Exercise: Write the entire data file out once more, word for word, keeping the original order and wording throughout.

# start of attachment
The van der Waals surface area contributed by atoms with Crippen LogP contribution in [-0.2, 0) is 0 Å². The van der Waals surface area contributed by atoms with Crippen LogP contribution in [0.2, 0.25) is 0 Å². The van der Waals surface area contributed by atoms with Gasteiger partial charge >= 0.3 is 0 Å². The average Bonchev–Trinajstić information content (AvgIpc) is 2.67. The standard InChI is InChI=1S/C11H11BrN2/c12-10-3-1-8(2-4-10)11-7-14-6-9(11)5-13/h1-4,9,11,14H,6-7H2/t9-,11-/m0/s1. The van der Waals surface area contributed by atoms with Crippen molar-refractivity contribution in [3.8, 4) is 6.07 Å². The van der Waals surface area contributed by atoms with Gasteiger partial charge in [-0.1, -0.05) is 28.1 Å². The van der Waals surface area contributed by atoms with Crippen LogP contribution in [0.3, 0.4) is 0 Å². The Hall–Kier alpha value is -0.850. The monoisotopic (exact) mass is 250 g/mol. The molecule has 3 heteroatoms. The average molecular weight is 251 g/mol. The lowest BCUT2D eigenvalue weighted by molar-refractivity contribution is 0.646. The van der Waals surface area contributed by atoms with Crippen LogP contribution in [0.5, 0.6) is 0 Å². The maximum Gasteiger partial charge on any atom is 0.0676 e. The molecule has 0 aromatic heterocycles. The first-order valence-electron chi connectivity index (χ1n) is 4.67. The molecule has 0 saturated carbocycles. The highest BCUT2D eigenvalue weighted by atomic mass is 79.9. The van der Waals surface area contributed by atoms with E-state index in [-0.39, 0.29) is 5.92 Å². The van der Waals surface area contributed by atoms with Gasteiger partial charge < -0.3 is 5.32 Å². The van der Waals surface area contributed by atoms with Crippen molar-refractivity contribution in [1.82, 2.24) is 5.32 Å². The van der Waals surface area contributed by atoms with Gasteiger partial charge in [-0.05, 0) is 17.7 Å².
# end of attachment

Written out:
The van der Waals surface area contributed by atoms with Crippen LogP contribution in [-0.2, 0) is 0 Å². The van der Waals surface area contributed by atoms with Crippen LogP contribution in [0.2, 0.25) is 0 Å². The van der Waals surface area contributed by atoms with Gasteiger partial charge >= 0.3 is 0 Å². The average Bonchev–Trinajstić information content (AvgIpc) is 2.67. The standard InChI is InChI=1S/C11H11BrN2/c12-10-3-1-8(2-4-10)11-7-14-6-9(11)5-13/h1-4,9,11,14H,6-7H2/t9-,11-/m0/s1. The van der Waals surface area contributed by atoms with Crippen molar-refractivity contribution in [3.8, 4) is 6.07 Å². The van der Waals surface area contributed by atoms with Gasteiger partial charge in [-0.1, -0.05) is 28.1 Å². The van der Waals surface area contributed by atoms with Crippen LogP contribution in [0.3, 0.4) is 0 Å². The Hall–Kier alpha value is -0.850. The monoisotopic (exact) mass is 250 g/mol. The molecule has 3 heteroatoms. The average molecular weight is 251 g/mol. The lowest BCUT2D eigenvalue weighted by molar-refractivity contribution is 0.646. The van der Waals surface area contributed by atoms with Crippen LogP contribution in [0.5, 0.6) is 0 Å². The maximum Gasteiger partial charge on any atom is 0.0676 e. The molecule has 0 aromatic heterocycles. The first-order valence-electron chi connectivity index (χ1n) is 4.67. The molecule has 0 saturated carbocycles. The highest BCUT2D eigenvalue weighted by atomic mass is 79.9. The van der Waals surface area contributed by atoms with E-state index in [-0.39, 0.29) is 5.92 Å². The van der Waals surface area contributed by atoms with Gasteiger partial charge < -0.3 is 5.32 Å². The van der Waals surface area contributed by atoms with Crippen molar-refractivity contribution in [1.82, 2.24) is 5.32 Å². The van der Waals surface area contributed by atoms with Gasteiger partial charge in [-0.05, 0) is 17.7 Å².